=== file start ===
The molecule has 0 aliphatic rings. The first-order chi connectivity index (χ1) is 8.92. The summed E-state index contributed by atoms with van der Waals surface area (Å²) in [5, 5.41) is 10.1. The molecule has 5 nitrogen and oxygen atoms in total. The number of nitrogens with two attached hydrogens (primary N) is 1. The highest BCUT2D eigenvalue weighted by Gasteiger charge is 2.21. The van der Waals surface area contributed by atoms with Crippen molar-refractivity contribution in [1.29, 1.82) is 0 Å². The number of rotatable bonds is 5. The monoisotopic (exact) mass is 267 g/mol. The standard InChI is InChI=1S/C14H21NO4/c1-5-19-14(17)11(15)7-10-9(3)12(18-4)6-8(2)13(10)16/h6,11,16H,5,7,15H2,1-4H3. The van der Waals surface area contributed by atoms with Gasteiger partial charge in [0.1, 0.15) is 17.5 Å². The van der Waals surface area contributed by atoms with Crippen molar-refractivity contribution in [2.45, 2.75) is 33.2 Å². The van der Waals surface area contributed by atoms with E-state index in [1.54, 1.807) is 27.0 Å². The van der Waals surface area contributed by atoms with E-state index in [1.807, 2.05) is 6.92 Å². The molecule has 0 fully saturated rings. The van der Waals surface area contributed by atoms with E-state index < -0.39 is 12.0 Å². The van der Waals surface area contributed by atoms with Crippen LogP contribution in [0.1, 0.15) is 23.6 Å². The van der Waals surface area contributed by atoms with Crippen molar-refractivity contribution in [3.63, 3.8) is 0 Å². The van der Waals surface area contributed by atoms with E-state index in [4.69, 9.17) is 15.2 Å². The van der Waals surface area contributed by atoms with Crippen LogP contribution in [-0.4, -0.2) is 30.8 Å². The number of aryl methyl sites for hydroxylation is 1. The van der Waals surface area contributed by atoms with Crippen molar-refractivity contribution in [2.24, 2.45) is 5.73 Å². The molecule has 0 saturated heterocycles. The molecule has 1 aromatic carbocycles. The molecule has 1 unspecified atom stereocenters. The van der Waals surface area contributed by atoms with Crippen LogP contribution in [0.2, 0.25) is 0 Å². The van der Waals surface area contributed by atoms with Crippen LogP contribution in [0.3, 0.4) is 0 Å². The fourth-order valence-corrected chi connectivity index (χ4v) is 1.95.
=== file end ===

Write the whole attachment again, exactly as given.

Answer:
The molecule has 0 aliphatic rings. The first-order chi connectivity index (χ1) is 8.92. The summed E-state index contributed by atoms with van der Waals surface area (Å²) in [5, 5.41) is 10.1. The molecule has 5 nitrogen and oxygen atoms in total. The number of nitrogens with two attached hydrogens (primary N) is 1. The highest BCUT2D eigenvalue weighted by Gasteiger charge is 2.21. The van der Waals surface area contributed by atoms with Crippen molar-refractivity contribution in [1.29, 1.82) is 0 Å². The number of rotatable bonds is 5. The monoisotopic (exact) mass is 267 g/mol. The standard InChI is InChI=1S/C14H21NO4/c1-5-19-14(17)11(15)7-10-9(3)12(18-4)6-8(2)13(10)16/h6,11,16H,5,7,15H2,1-4H3. The van der Waals surface area contributed by atoms with Gasteiger partial charge in [0.1, 0.15) is 17.5 Å². The van der Waals surface area contributed by atoms with Crippen molar-refractivity contribution in [2.45, 2.75) is 33.2 Å². The van der Waals surface area contributed by atoms with E-state index in [1.54, 1.807) is 27.0 Å². The van der Waals surface area contributed by atoms with E-state index in [1.807, 2.05) is 6.92 Å². The molecule has 0 fully saturated rings. The van der Waals surface area contributed by atoms with E-state index < -0.39 is 12.0 Å². The van der Waals surface area contributed by atoms with Crippen LogP contribution in [0.1, 0.15) is 23.6 Å². The van der Waals surface area contributed by atoms with Crippen molar-refractivity contribution in [3.63, 3.8) is 0 Å². The van der Waals surface area contributed by atoms with E-state index in [4.69, 9.17) is 15.2 Å². The van der Waals surface area contributed by atoms with Crippen LogP contribution in [-0.4, -0.2) is 30.8 Å². The number of aryl methyl sites for hydroxylation is 1. The van der Waals surface area contributed by atoms with Crippen molar-refractivity contribution in [2.24, 2.45) is 5.73 Å². The molecule has 0 saturated heterocycles. The molecule has 1 aromatic carbocycles. The molecule has 1 unspecified atom stereocenters. The van der Waals surface area contributed by atoms with Crippen LogP contribution in [0.2, 0.25) is 0 Å². The van der Waals surface area contributed by atoms with Crippen LogP contribution in [0.3, 0.4) is 0 Å². The fourth-order valence-corrected chi connectivity index (χ4v) is 1.95.